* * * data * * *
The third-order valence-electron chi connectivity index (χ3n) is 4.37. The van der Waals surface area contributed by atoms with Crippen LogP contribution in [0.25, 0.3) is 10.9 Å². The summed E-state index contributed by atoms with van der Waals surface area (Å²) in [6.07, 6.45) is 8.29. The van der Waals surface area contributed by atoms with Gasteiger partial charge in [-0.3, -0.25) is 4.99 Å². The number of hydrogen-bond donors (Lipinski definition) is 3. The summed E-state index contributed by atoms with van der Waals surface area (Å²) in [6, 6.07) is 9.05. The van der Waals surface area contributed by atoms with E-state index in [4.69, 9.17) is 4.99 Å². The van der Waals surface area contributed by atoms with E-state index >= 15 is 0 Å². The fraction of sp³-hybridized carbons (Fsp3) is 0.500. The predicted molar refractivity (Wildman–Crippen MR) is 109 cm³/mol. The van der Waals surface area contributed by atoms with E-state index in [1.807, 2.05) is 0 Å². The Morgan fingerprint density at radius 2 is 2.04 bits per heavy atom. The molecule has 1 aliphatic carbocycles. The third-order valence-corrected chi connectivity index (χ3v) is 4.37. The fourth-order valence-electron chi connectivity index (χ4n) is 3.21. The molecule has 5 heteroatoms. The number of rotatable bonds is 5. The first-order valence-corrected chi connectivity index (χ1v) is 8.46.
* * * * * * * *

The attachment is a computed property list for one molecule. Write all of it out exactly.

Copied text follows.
The third-order valence-electron chi connectivity index (χ3n) is 4.37. The van der Waals surface area contributed by atoms with Crippen LogP contribution in [0.25, 0.3) is 10.9 Å². The summed E-state index contributed by atoms with van der Waals surface area (Å²) in [6.07, 6.45) is 8.29. The van der Waals surface area contributed by atoms with Gasteiger partial charge in [-0.3, -0.25) is 4.99 Å². The number of hydrogen-bond donors (Lipinski definition) is 3. The summed E-state index contributed by atoms with van der Waals surface area (Å²) in [6, 6.07) is 9.05. The van der Waals surface area contributed by atoms with E-state index in [4.69, 9.17) is 4.99 Å². The van der Waals surface area contributed by atoms with E-state index >= 15 is 0 Å². The fraction of sp³-hybridized carbons (Fsp3) is 0.500. The predicted molar refractivity (Wildman–Crippen MR) is 109 cm³/mol. The van der Waals surface area contributed by atoms with E-state index in [1.807, 2.05) is 0 Å². The Morgan fingerprint density at radius 2 is 2.04 bits per heavy atom. The molecule has 1 aliphatic carbocycles. The third-order valence-corrected chi connectivity index (χ3v) is 4.37. The fourth-order valence-electron chi connectivity index (χ4n) is 3.21. The molecule has 5 heteroatoms. The number of rotatable bonds is 5. The first-order valence-corrected chi connectivity index (χ1v) is 8.46.